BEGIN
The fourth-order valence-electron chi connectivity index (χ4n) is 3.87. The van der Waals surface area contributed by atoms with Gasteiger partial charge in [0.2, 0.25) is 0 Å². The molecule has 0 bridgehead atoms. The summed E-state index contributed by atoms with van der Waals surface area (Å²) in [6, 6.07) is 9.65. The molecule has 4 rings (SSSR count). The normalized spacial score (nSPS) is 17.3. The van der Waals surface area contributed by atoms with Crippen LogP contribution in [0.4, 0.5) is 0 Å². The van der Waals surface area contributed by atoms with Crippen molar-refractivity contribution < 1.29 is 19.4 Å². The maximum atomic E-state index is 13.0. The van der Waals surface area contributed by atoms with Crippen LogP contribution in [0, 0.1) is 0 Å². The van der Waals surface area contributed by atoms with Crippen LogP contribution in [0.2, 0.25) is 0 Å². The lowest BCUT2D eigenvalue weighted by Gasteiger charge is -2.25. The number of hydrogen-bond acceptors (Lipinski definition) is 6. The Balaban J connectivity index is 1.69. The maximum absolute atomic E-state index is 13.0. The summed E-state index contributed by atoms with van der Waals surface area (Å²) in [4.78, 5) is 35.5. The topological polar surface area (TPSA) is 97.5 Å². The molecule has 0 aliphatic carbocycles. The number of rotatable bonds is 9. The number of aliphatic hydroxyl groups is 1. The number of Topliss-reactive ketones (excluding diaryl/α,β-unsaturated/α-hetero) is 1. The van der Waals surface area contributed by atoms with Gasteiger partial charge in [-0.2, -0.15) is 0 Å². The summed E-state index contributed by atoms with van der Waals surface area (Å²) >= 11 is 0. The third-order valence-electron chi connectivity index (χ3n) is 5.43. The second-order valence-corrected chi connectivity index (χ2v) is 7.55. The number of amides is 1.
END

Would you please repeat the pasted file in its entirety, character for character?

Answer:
The fourth-order valence-electron chi connectivity index (χ4n) is 3.87. The van der Waals surface area contributed by atoms with Gasteiger partial charge in [0.2, 0.25) is 0 Å². The molecule has 0 bridgehead atoms. The summed E-state index contributed by atoms with van der Waals surface area (Å²) in [6, 6.07) is 9.65. The molecule has 4 rings (SSSR count). The normalized spacial score (nSPS) is 17.3. The van der Waals surface area contributed by atoms with Crippen LogP contribution in [0.4, 0.5) is 0 Å². The van der Waals surface area contributed by atoms with Crippen molar-refractivity contribution < 1.29 is 19.4 Å². The maximum atomic E-state index is 13.0. The van der Waals surface area contributed by atoms with Crippen LogP contribution in [0, 0.1) is 0 Å². The van der Waals surface area contributed by atoms with Crippen LogP contribution in [0.2, 0.25) is 0 Å². The lowest BCUT2D eigenvalue weighted by Gasteiger charge is -2.25. The number of hydrogen-bond acceptors (Lipinski definition) is 6. The Balaban J connectivity index is 1.69. The maximum absolute atomic E-state index is 13.0. The summed E-state index contributed by atoms with van der Waals surface area (Å²) in [4.78, 5) is 35.5. The topological polar surface area (TPSA) is 97.5 Å². The molecule has 0 aliphatic carbocycles. The number of rotatable bonds is 9. The number of aliphatic hydroxyl groups is 1. The number of Topliss-reactive ketones (excluding diaryl/α,β-unsaturated/α-hetero) is 1. The van der Waals surface area contributed by atoms with Gasteiger partial charge in [-0.2, -0.15) is 0 Å². The summed E-state index contributed by atoms with van der Waals surface area (Å²) >= 11 is 0. The third-order valence-electron chi connectivity index (χ3n) is 5.43. The second-order valence-corrected chi connectivity index (χ2v) is 7.55. The number of amides is 1.